I wrote yesterday about TMI (too much information), so this seems timely.
A fellow Scripps Ranch agent wrote that “Scripps Ranch is still not feeling the impact of the housing crisis, with only one short sale closing in November.” To the agent’s credit, I believe he performed a search of the Sandicor MLS using the mandatory remarks field, that place where agents are supposed to indicate whether a home is subject to lender approval of the sale. Alas, the data is only as good as the input, and not all agent input is stellar.
According to Sandicor this morning, only 24 homes closed escrow in Scripps Ranch in November (both attached and detached), so it wasn’t an enormous undertaking to plow through the listing remarks and tax records to get the real deal. Here is how November Scripps Ranch closings shook out:
And, by the numbers:
Short sales 3
You can’t discuss the health of the market without taking into account the flippers, those folks who bought the home at the trustee sale, spruced it up, and put it back on the market. True, this is a small sample, but it doesn’t suggest that everything is coming up roses.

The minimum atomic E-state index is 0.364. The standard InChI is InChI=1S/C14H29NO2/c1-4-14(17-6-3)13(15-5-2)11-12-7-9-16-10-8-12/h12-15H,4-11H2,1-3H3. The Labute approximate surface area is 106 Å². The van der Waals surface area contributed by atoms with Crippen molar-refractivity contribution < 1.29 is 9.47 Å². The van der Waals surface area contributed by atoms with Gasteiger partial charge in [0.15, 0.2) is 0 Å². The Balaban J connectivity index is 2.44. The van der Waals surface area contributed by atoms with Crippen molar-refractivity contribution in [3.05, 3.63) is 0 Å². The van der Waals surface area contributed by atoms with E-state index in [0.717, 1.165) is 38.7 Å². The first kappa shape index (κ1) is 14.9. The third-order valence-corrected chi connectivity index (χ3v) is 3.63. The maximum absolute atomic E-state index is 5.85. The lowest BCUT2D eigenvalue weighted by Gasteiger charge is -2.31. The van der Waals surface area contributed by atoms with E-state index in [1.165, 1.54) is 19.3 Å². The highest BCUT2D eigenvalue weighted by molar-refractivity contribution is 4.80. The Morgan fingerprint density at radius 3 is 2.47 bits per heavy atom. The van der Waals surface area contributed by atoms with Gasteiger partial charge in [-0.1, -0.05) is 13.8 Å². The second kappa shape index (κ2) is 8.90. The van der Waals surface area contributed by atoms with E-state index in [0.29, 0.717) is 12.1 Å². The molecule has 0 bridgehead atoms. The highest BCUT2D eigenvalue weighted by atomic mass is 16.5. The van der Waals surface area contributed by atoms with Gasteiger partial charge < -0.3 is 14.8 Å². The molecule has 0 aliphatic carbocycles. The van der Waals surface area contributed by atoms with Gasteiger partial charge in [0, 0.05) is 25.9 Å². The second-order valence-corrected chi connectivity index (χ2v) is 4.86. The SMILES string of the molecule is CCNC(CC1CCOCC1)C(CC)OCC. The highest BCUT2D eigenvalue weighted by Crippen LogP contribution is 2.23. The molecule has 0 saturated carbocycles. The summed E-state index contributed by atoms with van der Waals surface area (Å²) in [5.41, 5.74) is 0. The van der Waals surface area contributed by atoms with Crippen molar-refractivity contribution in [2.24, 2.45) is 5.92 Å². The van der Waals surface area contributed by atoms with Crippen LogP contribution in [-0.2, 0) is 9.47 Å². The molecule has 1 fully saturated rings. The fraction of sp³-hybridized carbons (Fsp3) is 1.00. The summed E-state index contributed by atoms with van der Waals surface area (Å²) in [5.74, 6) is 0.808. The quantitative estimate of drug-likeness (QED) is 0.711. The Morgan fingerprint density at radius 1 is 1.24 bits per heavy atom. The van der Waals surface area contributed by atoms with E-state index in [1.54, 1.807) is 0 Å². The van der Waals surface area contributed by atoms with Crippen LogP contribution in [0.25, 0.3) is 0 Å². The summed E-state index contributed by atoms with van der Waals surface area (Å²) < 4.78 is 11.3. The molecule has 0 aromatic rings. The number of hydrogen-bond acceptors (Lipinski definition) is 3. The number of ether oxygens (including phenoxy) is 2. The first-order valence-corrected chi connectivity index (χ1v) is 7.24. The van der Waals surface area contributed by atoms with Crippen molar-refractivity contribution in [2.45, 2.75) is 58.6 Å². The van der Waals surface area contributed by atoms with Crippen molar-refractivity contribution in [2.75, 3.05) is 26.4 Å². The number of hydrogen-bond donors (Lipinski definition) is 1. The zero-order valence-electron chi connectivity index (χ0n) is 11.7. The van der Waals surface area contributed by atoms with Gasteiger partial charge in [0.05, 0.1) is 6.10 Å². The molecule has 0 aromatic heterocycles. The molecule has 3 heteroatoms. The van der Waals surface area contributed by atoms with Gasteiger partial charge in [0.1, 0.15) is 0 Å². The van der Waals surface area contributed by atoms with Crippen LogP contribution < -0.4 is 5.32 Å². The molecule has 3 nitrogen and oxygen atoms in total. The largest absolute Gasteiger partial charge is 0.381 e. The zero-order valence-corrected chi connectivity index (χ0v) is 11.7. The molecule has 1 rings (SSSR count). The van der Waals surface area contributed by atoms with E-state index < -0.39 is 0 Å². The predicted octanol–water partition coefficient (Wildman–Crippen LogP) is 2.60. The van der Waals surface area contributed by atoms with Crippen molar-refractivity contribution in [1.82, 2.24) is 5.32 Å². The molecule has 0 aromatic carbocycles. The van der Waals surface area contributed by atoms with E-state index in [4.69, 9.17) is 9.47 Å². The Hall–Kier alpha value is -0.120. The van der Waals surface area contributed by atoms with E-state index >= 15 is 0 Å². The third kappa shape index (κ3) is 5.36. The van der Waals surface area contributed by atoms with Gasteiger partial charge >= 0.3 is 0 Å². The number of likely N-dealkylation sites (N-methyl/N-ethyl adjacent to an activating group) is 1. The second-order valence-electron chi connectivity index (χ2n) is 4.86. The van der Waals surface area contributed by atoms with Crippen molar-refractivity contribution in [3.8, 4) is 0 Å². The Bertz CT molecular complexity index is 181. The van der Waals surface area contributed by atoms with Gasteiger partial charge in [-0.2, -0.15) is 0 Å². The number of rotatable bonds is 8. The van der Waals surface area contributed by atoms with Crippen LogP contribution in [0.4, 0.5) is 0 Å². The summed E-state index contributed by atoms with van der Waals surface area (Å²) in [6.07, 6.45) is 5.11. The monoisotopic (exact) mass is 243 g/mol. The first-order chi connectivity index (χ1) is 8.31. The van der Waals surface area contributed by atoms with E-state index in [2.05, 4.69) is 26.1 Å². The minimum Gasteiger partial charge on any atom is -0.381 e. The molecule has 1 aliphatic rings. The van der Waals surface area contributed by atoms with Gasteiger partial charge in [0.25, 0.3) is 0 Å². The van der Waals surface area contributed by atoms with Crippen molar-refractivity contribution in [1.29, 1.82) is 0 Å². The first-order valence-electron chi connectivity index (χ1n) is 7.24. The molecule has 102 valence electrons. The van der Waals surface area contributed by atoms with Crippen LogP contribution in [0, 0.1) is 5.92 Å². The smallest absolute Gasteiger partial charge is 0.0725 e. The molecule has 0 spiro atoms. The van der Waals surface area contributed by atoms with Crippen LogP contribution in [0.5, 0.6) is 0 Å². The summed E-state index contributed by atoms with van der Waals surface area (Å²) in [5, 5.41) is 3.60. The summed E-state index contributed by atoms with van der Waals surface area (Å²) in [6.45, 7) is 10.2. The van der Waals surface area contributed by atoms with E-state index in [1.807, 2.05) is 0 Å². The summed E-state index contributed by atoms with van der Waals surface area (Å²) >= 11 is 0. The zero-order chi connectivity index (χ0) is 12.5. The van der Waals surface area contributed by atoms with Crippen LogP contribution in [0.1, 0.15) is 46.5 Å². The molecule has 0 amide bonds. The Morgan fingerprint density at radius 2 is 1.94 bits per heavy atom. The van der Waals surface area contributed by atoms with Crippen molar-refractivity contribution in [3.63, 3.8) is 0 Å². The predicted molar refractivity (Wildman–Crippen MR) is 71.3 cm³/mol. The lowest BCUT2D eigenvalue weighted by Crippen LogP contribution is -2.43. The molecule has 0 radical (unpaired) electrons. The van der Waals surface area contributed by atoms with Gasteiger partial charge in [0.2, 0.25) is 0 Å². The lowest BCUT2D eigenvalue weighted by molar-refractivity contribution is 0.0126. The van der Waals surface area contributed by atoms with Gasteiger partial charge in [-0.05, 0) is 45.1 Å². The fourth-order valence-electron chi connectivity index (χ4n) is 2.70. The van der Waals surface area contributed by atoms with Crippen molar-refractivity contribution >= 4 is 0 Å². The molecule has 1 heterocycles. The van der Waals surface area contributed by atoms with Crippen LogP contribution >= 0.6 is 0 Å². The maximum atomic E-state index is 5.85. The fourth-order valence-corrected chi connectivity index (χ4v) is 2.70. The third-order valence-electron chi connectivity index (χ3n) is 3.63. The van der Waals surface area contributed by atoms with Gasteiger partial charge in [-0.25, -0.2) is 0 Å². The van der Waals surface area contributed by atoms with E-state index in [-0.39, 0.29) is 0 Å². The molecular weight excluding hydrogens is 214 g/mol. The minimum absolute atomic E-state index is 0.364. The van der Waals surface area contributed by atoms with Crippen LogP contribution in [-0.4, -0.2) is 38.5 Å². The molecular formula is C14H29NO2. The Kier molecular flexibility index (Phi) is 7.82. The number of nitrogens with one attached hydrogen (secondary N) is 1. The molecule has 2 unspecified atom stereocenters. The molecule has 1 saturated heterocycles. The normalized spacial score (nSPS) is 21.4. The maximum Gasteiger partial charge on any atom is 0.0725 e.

As for the active listings, again using the manual method of looking at each listing and tax record, here is how things look for our current offerings:
Big footnote: It looks to me like at least a few of the “traditional” offerings will eventually go short.
Finally, taking a look at the homes under contract, we can get an even better idea of the current state of the Ranch. Comparing the number of homes in pending status to the number of homes pending “contingent” on lender approval (short sales in purgatory), the picture is more dismal yet:
Granted, the contingent fellows hang around longer, so you can cry logjam, but keep in mind that many of the homes truly in escrow were distress sales. Case in point:
And what do you get when you add up all of the off-market properties, both contingent on lender approval and in escrow? (By the way, this sample includes 113 properties, so now we are getting somewhere.)
So as Paul Harvey liked to say, that is the rest of the story.
Does this mean that Armageddon is just around the corner? Not at all; prices have actually been hanging pretty tough. But, expect the distressed sales to remain with us, throwing an old wrench in our dreams of a normal market as we ring in this new year… and quite possible the next.